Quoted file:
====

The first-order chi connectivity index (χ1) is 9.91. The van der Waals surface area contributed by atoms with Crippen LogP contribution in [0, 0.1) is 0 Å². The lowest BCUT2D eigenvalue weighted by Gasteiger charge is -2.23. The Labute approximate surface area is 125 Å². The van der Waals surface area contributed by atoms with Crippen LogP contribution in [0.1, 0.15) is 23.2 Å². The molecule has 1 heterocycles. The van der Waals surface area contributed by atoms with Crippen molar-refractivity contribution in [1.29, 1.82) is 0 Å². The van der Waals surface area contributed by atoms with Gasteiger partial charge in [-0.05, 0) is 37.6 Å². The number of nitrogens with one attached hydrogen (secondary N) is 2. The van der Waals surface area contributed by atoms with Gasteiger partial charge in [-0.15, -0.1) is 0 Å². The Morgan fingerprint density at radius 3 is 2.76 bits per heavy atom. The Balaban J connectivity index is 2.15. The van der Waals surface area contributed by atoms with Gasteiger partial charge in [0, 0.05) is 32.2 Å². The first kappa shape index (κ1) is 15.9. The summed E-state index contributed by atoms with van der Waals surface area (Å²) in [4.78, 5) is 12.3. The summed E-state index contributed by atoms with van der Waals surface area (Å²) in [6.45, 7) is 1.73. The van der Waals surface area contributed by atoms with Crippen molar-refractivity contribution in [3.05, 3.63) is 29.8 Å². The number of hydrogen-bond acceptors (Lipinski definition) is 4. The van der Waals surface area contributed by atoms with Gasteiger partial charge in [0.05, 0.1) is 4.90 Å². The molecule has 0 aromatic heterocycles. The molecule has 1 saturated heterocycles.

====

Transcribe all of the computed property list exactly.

The first-order chi connectivity index (χ1) is 9.91. The van der Waals surface area contributed by atoms with Crippen LogP contribution in [0, 0.1) is 0 Å². The lowest BCUT2D eigenvalue weighted by Gasteiger charge is -2.23. The Labute approximate surface area is 125 Å². The van der Waals surface area contributed by atoms with Crippen LogP contribution in [0.1, 0.15) is 23.2 Å². The molecule has 1 heterocycles. The van der Waals surface area contributed by atoms with Crippen molar-refractivity contribution in [1.29, 1.82) is 0 Å². The van der Waals surface area contributed by atoms with Gasteiger partial charge in [-0.05, 0) is 37.6 Å². The number of nitrogens with one attached hydrogen (secondary N) is 2. The van der Waals surface area contributed by atoms with Gasteiger partial charge in [-0.15, -0.1) is 0 Å². The Morgan fingerprint density at radius 3 is 2.76 bits per heavy atom. The Balaban J connectivity index is 2.15. The van der Waals surface area contributed by atoms with Gasteiger partial charge in [0, 0.05) is 32.2 Å². The first kappa shape index (κ1) is 15.9. The summed E-state index contributed by atoms with van der Waals surface area (Å²) in [4.78, 5) is 12.3. The summed E-state index contributed by atoms with van der Waals surface area (Å²) in [6.45, 7) is 1.73. The van der Waals surface area contributed by atoms with Crippen molar-refractivity contribution in [3.05, 3.63) is 29.8 Å². The number of hydrogen-bond acceptors (Lipinski definition) is 4. The van der Waals surface area contributed by atoms with Gasteiger partial charge in [0.05, 0.1) is 4.90 Å². The molecule has 0 aromatic heterocycles. The molecule has 1 saturated heterocycles.